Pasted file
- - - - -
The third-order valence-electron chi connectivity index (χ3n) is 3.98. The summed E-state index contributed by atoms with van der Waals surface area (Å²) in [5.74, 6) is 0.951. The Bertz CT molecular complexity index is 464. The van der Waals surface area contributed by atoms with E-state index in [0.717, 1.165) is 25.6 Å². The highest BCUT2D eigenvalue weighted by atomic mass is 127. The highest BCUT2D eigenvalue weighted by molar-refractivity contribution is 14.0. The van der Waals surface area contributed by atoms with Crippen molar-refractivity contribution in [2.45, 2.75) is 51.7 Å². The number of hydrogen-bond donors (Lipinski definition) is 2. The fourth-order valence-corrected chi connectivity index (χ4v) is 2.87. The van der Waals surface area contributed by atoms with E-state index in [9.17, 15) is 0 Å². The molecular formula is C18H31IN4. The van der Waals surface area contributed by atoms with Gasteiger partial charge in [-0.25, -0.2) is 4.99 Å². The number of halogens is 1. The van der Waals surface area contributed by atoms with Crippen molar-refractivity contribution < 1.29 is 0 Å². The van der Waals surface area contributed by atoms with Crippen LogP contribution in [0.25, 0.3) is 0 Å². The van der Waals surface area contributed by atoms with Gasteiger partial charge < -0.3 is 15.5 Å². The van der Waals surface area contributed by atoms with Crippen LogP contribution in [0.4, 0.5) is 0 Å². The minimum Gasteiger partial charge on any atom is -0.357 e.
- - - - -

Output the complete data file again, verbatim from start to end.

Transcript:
The third-order valence-electron chi connectivity index (χ3n) is 3.98. The summed E-state index contributed by atoms with van der Waals surface area (Å²) in [5.74, 6) is 0.951. The Bertz CT molecular complexity index is 464. The van der Waals surface area contributed by atoms with E-state index in [0.717, 1.165) is 25.6 Å². The highest BCUT2D eigenvalue weighted by atomic mass is 127. The highest BCUT2D eigenvalue weighted by molar-refractivity contribution is 14.0. The van der Waals surface area contributed by atoms with Crippen molar-refractivity contribution in [2.45, 2.75) is 51.7 Å². The number of hydrogen-bond donors (Lipinski definition) is 2. The fourth-order valence-corrected chi connectivity index (χ4v) is 2.87. The van der Waals surface area contributed by atoms with E-state index in [9.17, 15) is 0 Å². The molecular formula is C18H31IN4. The van der Waals surface area contributed by atoms with Gasteiger partial charge in [-0.25, -0.2) is 4.99 Å². The number of halogens is 1. The van der Waals surface area contributed by atoms with Crippen molar-refractivity contribution < 1.29 is 0 Å². The van der Waals surface area contributed by atoms with Crippen LogP contribution in [0.25, 0.3) is 0 Å². The van der Waals surface area contributed by atoms with Gasteiger partial charge < -0.3 is 15.5 Å². The van der Waals surface area contributed by atoms with Crippen LogP contribution in [0.4, 0.5) is 0 Å². The minimum Gasteiger partial charge on any atom is -0.357 e.